The loss at the heart of the country song has been expressed through two divergent impulses. When the Carter Family and Jimmie Rodgers came to Bristol, Tennessee in August 1927 to perform before record scout Ralph Peer and a Victor Talking Machine, they brought with them distinct bodies of material representing seemingly contradictory themes and values. In the Carter Family's huge repertoire of traditional songs resided the morally decent old-time virtues of work, family, humility, and Christian fellowship. By contrast, Rodgers, an ex-railroad brakeman from Meridian, Mississippi, wrote tunes with roots in blues and jazz, folk and cowboy songs, work gang hollers and pop. Though Rodgers wrote his share of songs glorifying the home and family, his work also celebrated the lives of hell-raisers, hoboes, wayward lovers, criminals, rounders, and ramblers.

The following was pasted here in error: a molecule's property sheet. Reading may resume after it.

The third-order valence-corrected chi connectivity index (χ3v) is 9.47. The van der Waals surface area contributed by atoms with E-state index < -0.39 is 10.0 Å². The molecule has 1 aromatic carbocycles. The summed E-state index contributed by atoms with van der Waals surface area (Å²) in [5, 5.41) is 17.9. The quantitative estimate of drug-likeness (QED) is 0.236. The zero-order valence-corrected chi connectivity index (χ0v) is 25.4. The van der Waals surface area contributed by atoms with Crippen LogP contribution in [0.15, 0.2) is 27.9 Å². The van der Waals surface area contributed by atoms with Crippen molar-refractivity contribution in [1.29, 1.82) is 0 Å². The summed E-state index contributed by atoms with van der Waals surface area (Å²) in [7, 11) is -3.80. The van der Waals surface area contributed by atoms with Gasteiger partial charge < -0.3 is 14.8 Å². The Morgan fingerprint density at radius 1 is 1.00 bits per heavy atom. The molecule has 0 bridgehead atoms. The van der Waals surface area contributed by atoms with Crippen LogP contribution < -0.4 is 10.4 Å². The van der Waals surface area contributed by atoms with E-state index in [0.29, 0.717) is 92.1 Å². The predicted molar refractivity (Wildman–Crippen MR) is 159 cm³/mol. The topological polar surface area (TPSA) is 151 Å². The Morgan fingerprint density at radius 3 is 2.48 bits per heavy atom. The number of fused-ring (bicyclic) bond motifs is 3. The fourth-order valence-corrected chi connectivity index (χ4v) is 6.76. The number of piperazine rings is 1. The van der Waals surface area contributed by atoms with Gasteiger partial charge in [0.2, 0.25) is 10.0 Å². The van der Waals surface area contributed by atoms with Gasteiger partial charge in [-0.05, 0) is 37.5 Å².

Both approaches proved immediately popular. By 1933, the year of his death from tuberculosis, Jimmie Rodgers had become country's first crossover success and in the South his status was near mythic. And by the time the Carter Family disbanded in 1943, their music was well-known throughout the United States, as well as parts of Canada, Mexico, England, Ireland, and Australia. Aside from establishing the commercial viability of country music, the breakthroughs of Rodgers and the Carter Family gave the shared musical culture of the white South coherence. Though commercialization accelerated the homogenization of sounds, by documenting the diversity of local and regional styles it also helped Southerners gain a fuller sense of their common cultural heritage. The music labeled "hillbilly" dramatized what they suffered, survived, and left behind. It offered solace and understanding, realism and escape. But most of all, it was music that responded to change with a reassertion of tradition. The Carter Family's religious tunes and sentimental ballads and Jimmie Rodgers' chronicles of the rambling man, in different ways, mapped the boundaries of tradition and the dire consequences of its breakdown.